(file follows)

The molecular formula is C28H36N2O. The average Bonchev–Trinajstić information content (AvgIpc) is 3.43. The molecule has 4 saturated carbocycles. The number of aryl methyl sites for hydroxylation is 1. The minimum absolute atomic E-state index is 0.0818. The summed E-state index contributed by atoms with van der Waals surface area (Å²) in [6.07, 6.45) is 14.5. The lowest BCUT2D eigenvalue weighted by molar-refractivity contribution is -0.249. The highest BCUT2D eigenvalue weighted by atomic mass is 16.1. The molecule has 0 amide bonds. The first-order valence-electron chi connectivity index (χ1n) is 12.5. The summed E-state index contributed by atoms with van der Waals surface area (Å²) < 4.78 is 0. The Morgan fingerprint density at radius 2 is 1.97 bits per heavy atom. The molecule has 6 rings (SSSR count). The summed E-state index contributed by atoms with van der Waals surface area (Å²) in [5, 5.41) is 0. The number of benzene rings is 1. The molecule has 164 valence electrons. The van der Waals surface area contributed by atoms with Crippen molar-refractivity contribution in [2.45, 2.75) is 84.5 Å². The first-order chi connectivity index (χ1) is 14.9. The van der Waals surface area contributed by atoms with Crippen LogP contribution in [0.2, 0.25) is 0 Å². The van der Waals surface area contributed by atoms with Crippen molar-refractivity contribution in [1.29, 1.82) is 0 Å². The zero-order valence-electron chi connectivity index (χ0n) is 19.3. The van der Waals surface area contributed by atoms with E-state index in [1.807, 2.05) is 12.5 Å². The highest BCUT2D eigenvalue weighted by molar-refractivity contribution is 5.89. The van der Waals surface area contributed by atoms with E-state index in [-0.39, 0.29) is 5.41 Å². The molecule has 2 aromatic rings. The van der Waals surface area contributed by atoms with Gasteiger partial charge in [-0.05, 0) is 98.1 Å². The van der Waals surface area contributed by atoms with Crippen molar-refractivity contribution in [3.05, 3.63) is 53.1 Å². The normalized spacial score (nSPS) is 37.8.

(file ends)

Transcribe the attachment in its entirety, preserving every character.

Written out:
The molecular formula is C28H36N2O. The average Bonchev–Trinajstić information content (AvgIpc) is 3.43. The molecule has 4 saturated carbocycles. The number of aryl methyl sites for hydroxylation is 1. The minimum absolute atomic E-state index is 0.0818. The summed E-state index contributed by atoms with van der Waals surface area (Å²) in [6.07, 6.45) is 14.5. The lowest BCUT2D eigenvalue weighted by molar-refractivity contribution is -0.249. The highest BCUT2D eigenvalue weighted by atomic mass is 16.1. The molecule has 0 amide bonds. The first-order valence-electron chi connectivity index (χ1n) is 12.5. The summed E-state index contributed by atoms with van der Waals surface area (Å²) < 4.78 is 0. The Morgan fingerprint density at radius 2 is 1.97 bits per heavy atom. The molecule has 6 rings (SSSR count). The summed E-state index contributed by atoms with van der Waals surface area (Å²) in [5, 5.41) is 0. The number of benzene rings is 1. The molecule has 164 valence electrons. The van der Waals surface area contributed by atoms with Crippen molar-refractivity contribution in [2.45, 2.75) is 84.5 Å². The first-order chi connectivity index (χ1) is 14.9. The van der Waals surface area contributed by atoms with Crippen LogP contribution in [0.2, 0.25) is 0 Å². The van der Waals surface area contributed by atoms with Crippen molar-refractivity contribution in [1.29, 1.82) is 0 Å². The zero-order valence-electron chi connectivity index (χ0n) is 19.3. The van der Waals surface area contributed by atoms with E-state index in [1.807, 2.05) is 12.5 Å². The highest BCUT2D eigenvalue weighted by molar-refractivity contribution is 5.89. The van der Waals surface area contributed by atoms with E-state index in [-0.39, 0.29) is 5.41 Å². The molecule has 2 aromatic rings. The van der Waals surface area contributed by atoms with Gasteiger partial charge in [-0.05, 0) is 98.1 Å². The van der Waals surface area contributed by atoms with Crippen molar-refractivity contribution in [3.05, 3.63) is 53.1 Å². The normalized spacial score (nSPS) is 37.8.